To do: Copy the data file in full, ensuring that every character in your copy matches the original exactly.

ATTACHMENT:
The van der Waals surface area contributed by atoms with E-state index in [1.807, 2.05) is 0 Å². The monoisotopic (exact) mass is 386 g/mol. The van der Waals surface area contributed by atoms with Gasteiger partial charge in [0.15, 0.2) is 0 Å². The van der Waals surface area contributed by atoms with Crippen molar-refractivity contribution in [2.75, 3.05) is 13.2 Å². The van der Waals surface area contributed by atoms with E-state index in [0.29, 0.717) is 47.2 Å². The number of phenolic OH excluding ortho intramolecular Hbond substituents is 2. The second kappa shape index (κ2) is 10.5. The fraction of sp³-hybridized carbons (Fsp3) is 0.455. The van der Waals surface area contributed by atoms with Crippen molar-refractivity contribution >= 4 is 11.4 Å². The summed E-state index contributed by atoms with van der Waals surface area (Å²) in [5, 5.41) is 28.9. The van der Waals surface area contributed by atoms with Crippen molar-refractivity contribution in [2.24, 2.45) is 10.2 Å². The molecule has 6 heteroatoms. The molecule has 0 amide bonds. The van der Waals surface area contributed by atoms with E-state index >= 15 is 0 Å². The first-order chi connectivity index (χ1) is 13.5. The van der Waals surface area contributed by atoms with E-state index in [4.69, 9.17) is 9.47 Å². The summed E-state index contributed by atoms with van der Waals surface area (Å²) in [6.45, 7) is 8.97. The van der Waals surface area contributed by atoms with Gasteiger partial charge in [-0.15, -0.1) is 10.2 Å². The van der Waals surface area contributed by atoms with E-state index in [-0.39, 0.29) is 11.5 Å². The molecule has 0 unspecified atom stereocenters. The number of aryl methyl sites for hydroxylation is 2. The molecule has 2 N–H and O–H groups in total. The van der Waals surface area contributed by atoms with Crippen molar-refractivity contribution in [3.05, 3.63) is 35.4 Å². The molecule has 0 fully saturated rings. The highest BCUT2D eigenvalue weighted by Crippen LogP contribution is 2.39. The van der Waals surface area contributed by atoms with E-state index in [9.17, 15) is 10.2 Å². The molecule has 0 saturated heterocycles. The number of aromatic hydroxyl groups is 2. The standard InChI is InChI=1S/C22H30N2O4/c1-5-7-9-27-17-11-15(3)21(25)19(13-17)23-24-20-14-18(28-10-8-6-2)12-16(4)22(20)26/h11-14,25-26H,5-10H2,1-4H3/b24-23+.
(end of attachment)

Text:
The van der Waals surface area contributed by atoms with E-state index in [1.807, 2.05) is 0 Å². The monoisotopic (exact) mass is 386 g/mol. The van der Waals surface area contributed by atoms with Gasteiger partial charge in [0.15, 0.2) is 0 Å². The van der Waals surface area contributed by atoms with Crippen molar-refractivity contribution in [2.75, 3.05) is 13.2 Å². The van der Waals surface area contributed by atoms with E-state index in [0.29, 0.717) is 47.2 Å². The number of phenolic OH excluding ortho intramolecular Hbond substituents is 2. The second kappa shape index (κ2) is 10.5. The fraction of sp³-hybridized carbons (Fsp3) is 0.455. The van der Waals surface area contributed by atoms with Crippen molar-refractivity contribution >= 4 is 11.4 Å². The summed E-state index contributed by atoms with van der Waals surface area (Å²) in [5, 5.41) is 28.9. The van der Waals surface area contributed by atoms with Crippen molar-refractivity contribution in [2.24, 2.45) is 10.2 Å². The molecule has 6 heteroatoms. The molecule has 0 amide bonds. The van der Waals surface area contributed by atoms with E-state index >= 15 is 0 Å². The first-order chi connectivity index (χ1) is 13.5. The van der Waals surface area contributed by atoms with E-state index in [4.69, 9.17) is 9.47 Å². The summed E-state index contributed by atoms with van der Waals surface area (Å²) in [6.45, 7) is 8.97. The van der Waals surface area contributed by atoms with Gasteiger partial charge in [-0.15, -0.1) is 10.2 Å². The van der Waals surface area contributed by atoms with E-state index in [-0.39, 0.29) is 11.5 Å². The molecule has 0 unspecified atom stereocenters. The number of aryl methyl sites for hydroxylation is 2. The molecule has 2 N–H and O–H groups in total. The van der Waals surface area contributed by atoms with Crippen molar-refractivity contribution in [3.05, 3.63) is 35.4 Å². The molecule has 0 fully saturated rings. The highest BCUT2D eigenvalue weighted by Crippen LogP contribution is 2.39. The van der Waals surface area contributed by atoms with E-state index in [9.17, 15) is 10.2 Å². The molecule has 0 saturated heterocycles. The number of aromatic hydroxyl groups is 2. The standard InChI is InChI=1S/C22H30N2O4/c1-5-7-9-27-17-11-15(3)21(25)19(13-17)23-24-20-14-18(28-10-8-6-2)12-16(4)22(20)26/h11-14,25-26H,5-10H2,1-4H3/b24-23+.